Saturday, June 4, 2016
June 4-5, 2016: The 1876 Election and 2016
[Following up the week’s Decoration Day series, a special post on what could learn from one of our most destructive presidential elections.]
On the worst and best lessons of a disastrous election.
As I highlighted in my recent Reconstruction series, there were many factors that contributed to America’s post-Civil War failures and tragedies, to the ways in which the initial hope and promise of Reconstruction (particularly for the nation’s African American community) became instead the first steps toward the period known as “the nadir.” That process can’t be condensed into a single moment, not even a monumental presidential election. Yet at the same time, such elections can at the very least reflect—and of course can also extend and amplify—broader trends, and on multiple levels the 1876 election did so: from Rutherford B. Hayes’ triumph over more progressive candidates at the contested Republican National Convention to the controversial “crooked bargain” by which Hayes was awarded the presidency over Samuel Tilden in exchange for the removal of all Federal troops from the South and the final abandonment of both Reconstruction and African American rights. When The Nation opined, in an 1877 editorial, that “the negro will disappear from the field of national politics,” it was in direct response to this transformative (in the worst sense) 1876 election.
Here in the continuing sesquicentennial of Reconstruction, and on the 140th anniversary of that disastrous election, I believe we could be in for a historic and horrific repeat. If Donald Trump were to be elected to the presidency, it wouldn’t just be the most ridiculous electoral result in American history (although yes); it would also signal a decisive repudiation of all that the election and presidential administration of Barack Obama has reflected and symbolized in our evolving national society and identity. That doesn’t mean that Obama’s presidency illustrated the achievement of some ideal, any more than Reconstruction meant all of the nation’s divisions and problems had been solved; yet such a realistic perspective shouldn’t keep us from recognizing and celebrating periods of possibility and progress, moments that encapsulate the better angels of our American nature. Such moments always bring out our worst devils as well, of course—in 1876 those worst devils truly took over national politics, and it’s quite possible to argue that they continued to dominate for at least the next quarter-century. It’d be hard for me to see a Trump victory and administration as anything other than another descent into the worst of what we’ve been and are.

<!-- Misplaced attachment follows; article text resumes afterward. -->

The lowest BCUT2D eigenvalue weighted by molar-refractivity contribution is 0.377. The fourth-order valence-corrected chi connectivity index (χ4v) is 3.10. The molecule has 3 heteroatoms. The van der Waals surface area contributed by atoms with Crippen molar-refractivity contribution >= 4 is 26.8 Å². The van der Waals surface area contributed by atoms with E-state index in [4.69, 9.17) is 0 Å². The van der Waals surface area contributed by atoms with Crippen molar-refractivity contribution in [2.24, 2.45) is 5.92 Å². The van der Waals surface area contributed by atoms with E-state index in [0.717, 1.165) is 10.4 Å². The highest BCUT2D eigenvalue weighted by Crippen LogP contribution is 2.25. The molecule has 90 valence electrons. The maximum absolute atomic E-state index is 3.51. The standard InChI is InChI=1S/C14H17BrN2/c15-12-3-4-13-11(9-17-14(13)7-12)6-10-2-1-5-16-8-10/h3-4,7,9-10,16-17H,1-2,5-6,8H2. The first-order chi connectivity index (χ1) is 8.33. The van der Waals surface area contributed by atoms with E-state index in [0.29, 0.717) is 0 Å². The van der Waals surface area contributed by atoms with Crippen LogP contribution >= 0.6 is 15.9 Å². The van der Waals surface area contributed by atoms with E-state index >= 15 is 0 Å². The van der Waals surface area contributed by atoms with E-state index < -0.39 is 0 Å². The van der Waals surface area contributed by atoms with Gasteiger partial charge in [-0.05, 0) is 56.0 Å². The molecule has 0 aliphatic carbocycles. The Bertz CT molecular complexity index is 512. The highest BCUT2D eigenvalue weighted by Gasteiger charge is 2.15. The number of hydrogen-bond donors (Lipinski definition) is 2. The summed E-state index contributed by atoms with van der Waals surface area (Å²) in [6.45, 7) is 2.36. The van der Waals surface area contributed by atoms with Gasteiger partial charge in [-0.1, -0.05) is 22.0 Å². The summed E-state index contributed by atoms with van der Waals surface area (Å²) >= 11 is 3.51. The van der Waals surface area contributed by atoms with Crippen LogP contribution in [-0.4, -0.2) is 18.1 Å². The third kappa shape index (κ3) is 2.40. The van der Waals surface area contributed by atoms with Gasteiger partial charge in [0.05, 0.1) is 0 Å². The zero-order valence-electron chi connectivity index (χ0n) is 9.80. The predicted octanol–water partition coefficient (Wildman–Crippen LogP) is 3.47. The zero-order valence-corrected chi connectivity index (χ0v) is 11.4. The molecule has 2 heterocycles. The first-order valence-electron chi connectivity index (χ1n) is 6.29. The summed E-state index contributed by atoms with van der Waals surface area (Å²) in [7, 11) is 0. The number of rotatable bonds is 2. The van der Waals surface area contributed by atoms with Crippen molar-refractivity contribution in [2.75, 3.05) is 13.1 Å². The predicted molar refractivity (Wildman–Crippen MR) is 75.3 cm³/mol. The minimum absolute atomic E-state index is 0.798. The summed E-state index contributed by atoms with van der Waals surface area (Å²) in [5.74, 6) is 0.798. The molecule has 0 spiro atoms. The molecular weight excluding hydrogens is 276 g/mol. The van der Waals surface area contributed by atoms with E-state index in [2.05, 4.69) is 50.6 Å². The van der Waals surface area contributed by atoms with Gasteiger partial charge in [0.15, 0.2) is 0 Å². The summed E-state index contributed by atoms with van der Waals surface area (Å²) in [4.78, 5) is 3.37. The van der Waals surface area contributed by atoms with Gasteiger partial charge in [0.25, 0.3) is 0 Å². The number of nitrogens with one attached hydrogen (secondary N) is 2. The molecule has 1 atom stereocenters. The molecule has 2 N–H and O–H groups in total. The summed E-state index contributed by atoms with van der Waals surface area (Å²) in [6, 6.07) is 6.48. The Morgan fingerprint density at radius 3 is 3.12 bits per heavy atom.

That hasn’t happened yet, though. And as I’ve contemplated what role public AmericanStudies scholars and scholarship can play in this evolving election season, it has become clearer and clearer to me that providing salient historical contexts has never been more significant. It’s easy, and to my mind not wrong, to do so with outside such contexts related to fascist movements around the globe. More difficult, but even more important, is the work of highlighting the American contexts for this moment, both to help us understand what’s happening and why, and (most hopefully but most crucially) to give us the ammunition we need to fight back. In 1876, there were very few prominent public venues for alternative voices, for those hoping to argue for and continue working toward the best angels and America. In 2016 there have never been more such spaces and opportunities, not only for public scholars but also and even more importantly for communal and democratic movements such as hashtag activism. We’re going to need all of our voices if we’re going to take the most vital lessons from 1876 and ensure that this election—and the decades to follow—won’t repeat the past.
Next series begins Monday,
PS. What do you think?